Reviewed by L.D.Y.
Mass market, 374 pages, 2009
Reason for Reading: Looking for a light read to check out during my exam week…we’ll see how choosing a novel over textbooks pans out in a few weeks.
Synopsis: Adele Martin didn’t have a happy childhood, but at least she always had the thought of New York City to sustain her – it was going to be the place she would one day escape to in pursuit of a better life. But now that she’s 31, she finds herself needing to start over after a disastrous turn in NYC, and the only place she can (afford to) do it is at the cottage she inherited from her mother in rural Pennsylvania. Haunted by the memories of the mother that made her life a misery until she fled at 17, Adele confronts her past while looking to the future – which just got more promising thanks to the sexy-but-aloof neighbour she’s just acquired…
Why you should read this book: This was a pleasant surprise – while I read a lot of ‘chick lit,’ I don’t read a lot of what I would consider ‘romance.’ Probably because most of what I read when I was younger was just a woman obsessively fixated on a dangerously sexy-but-distant man who would turn out to be looking for marriage. Dale, however, presents a much more multifaceted story – a mother with a hidden past that Adele fears even as she seeks to uncover it; an older couple that lives down the road that has their own secrets (not to mention a teenage granddaughter navigating all sorts of adolescent troubles); a love interest that’s actually wishing our heroine can open up emotionally before he abandons all hope; and a quest for identity: is Adele truly a big city girl, or is she just running away from her past? There is some edge to this romance, but the characters will leave you feeling cozy and right at home. Simple Wishes is a feel-good story that will have you cheering for the characters without having to worry about it getting overly sentimental.
Why you should avoid this book: I think the reason I did read romance novels when I was younger was for the dirty bits. Not too much of that here if that’s what you’re looking for – it’s more of a contemporary novel where there happens to be romance than a romance novel where there happens to be a story, if that makes sense.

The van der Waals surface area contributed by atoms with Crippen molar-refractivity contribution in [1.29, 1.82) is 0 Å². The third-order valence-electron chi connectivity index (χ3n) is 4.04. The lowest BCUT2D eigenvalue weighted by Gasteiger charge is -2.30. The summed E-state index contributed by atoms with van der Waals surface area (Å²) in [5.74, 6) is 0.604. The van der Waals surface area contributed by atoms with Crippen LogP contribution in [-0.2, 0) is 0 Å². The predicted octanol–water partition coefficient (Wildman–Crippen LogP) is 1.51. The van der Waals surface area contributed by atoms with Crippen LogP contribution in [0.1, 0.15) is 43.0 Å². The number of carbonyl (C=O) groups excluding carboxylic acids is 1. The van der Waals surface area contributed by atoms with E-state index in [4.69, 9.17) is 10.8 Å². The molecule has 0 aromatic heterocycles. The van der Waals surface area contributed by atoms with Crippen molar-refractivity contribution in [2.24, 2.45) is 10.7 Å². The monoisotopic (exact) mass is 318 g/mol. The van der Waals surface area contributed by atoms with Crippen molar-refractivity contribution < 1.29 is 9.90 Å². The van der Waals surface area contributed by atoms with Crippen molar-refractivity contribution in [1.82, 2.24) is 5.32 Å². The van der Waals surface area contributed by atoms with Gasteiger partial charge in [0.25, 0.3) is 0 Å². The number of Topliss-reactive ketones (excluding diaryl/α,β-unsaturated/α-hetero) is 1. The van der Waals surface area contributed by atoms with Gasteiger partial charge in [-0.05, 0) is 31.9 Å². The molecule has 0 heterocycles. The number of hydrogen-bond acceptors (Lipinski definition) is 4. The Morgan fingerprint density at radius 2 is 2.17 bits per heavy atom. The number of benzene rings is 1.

For her twelfth birthday, a classmate gave Adele a book of New York City in photographs. The pages were thick and glossy. The binding creaked in her hands. She said thank you to her friend, and at recess, while the other students hung out in clusters near the chain-link fences of the school yard, she sat alone against the brick of the science building, where no one could see.
‘You must get married,’ Beatrice said, her voice full of pity. ‘Be happier.’
‘I don’t think so,’ she said.
‘You like the cottage?’
‘You like the city more?’
Adele pressed her lips together. The first time she snuck off to New York with a girlfriend, she stood on a corner near Rockefeller Center and was blown away by everything: the bigness, the drama, the energy that trembled in the air as if life was on the verge of another big bang or a spontaneous combustion.
Now she’d been ravaged by the city. And maybe it had been building to that all along – as if she’d set herself up for failure.
Adele smiled. She picked up the pumpkin in two hands but couldn’t tell what had been carved in it. She scrounged up a tea light in the cottage, dropped it in the bottom, and stepped back.
Jay had etched and shaded, more so than carved, the figure of a woman standing on a cluster of rocks, gazing at something in the distance. She wore a long skirt that caught a bit of the breeze, echoing the trailing ribbon of her hair. She could imagine Jay’s hands, working patiently and sure over the image, coaxing it to life from light and shadow. It was sentimental, but excellently done. Adele had never seen anything like it.
Also recommended: Big Stone Gap by Adriana Trigiani; Girl’s Night by Stef Ann Holm; Nobody’s Fool by Richard Russo.
Also by this author: Seeds of Affection.
Author’s website: lisadalebooks.com
Fun tidbit: Check out Dale’s blog, Book Anatomy 101, as well as her personal website.
Would I read more by this author? I’ll look for more books by Dale when I want another light, cozy read.
© Lisa Yanaky 2003-2009